If technology workers lack so-called "soft skills," however, companies might miss out on the true potential of these technologies. Unfortunately, experts say, many of them are indeed lacking these skills.
The soft skills that are essential for any technology professional working in the industry fall into several key categories, according to Rao Tummalapalli, managing director and co-founder of IT consulting firm SenecaGlobal. One is communications, including reading, writing, speaking, and listening. These skills "have a direct bearing on one's productivity and value to their colleagues and clients," Tummalapalli says.
Another skill is collaboration. "It is very important that one can work with others and be an effective team member," Tummalapalli says. "The value proposition of a person, who is highly skilled otherwise, can diminish quickly when they can't work with others."
Other soft skills include escalation, or the ability for a worker to escalate issues quickly so that colleagues and clients have an opportunity to act promptly to avoid failures, and prioritization. In IT, "where change is the only constant at times, it is very important that people can prioritize or reprioritize things," Tummalapalli says.
Finally, technology workers need to know when to say no. "It is much easier when someone says 'no' to a particular task than someone who says 'yes' and doesn't deliver," Tummalapalli says.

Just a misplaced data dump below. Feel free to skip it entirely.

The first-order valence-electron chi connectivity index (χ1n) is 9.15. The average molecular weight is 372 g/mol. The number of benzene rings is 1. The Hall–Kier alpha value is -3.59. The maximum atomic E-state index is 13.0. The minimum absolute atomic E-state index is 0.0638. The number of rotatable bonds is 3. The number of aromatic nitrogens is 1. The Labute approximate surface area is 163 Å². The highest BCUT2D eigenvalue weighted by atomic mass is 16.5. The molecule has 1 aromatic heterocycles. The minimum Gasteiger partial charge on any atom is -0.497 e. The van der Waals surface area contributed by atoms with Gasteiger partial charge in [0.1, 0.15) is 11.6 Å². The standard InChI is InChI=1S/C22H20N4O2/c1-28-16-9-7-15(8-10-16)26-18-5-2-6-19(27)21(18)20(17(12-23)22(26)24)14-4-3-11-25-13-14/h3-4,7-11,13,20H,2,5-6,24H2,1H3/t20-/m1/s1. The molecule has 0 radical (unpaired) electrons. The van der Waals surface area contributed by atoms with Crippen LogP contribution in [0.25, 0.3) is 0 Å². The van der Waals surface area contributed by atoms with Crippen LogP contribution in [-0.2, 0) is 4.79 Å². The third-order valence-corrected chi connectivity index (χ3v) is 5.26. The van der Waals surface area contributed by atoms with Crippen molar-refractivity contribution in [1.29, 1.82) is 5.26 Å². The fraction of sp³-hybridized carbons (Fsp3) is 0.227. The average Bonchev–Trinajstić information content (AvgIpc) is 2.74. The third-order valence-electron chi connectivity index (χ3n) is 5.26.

The oil and gas industry "is comprised of highly team-oriented processes that involve multiple geographically distributed teams," Tummalapalli says. "Lack of these soft skills has a severe impact on the productivity of the teams and quality of their deliverables. Hard skills are the baseline when you are in this business and cannot be a differentiator. Only the soft skills can be a differentiator, where it is relatively easier to acquire the hard skills."
A company might have good and talented individuals, but it will not meet its business goals if teams lack soft skills.
"The good news is that a number of these soft skills can be acquired with a focused effort," Tummalapalli says. "Acquiring some of these soft skills can be a lot more difficult than acquiring hard skills, but it is worth the effort. This isn't easily understood by most, especially in a market where opportunities are driven by a mismatch in supply and demand."
As much as there are drawbacks for organizations when soft skills are missing, it's the careers of those individuals that gets impacted in the long run. "No one is going to move up the ladder with hard skills alone," Tummalapalli says. "In fact, the soft skills play a much bigger role than the hard skills beyond a certain point in everyone's career."
Oil and gas companies -- and any other type of business for that matter -- can do a number of things to develop these skills in employees.
First, they need to align the individual goals of technology professionals with those of the organization, Tummalapalli says. Second, they must build a culture of constant learning and continuous improvement. Third, they need to invest in their workforce with a long-term plan in mind.
"In an industry where employee attritions are high, one might think that it does not pay to make these investments," Tummalapalli says. "However, it has been our experience that this is one of the best investments an organization can make, and certainly an individual can make."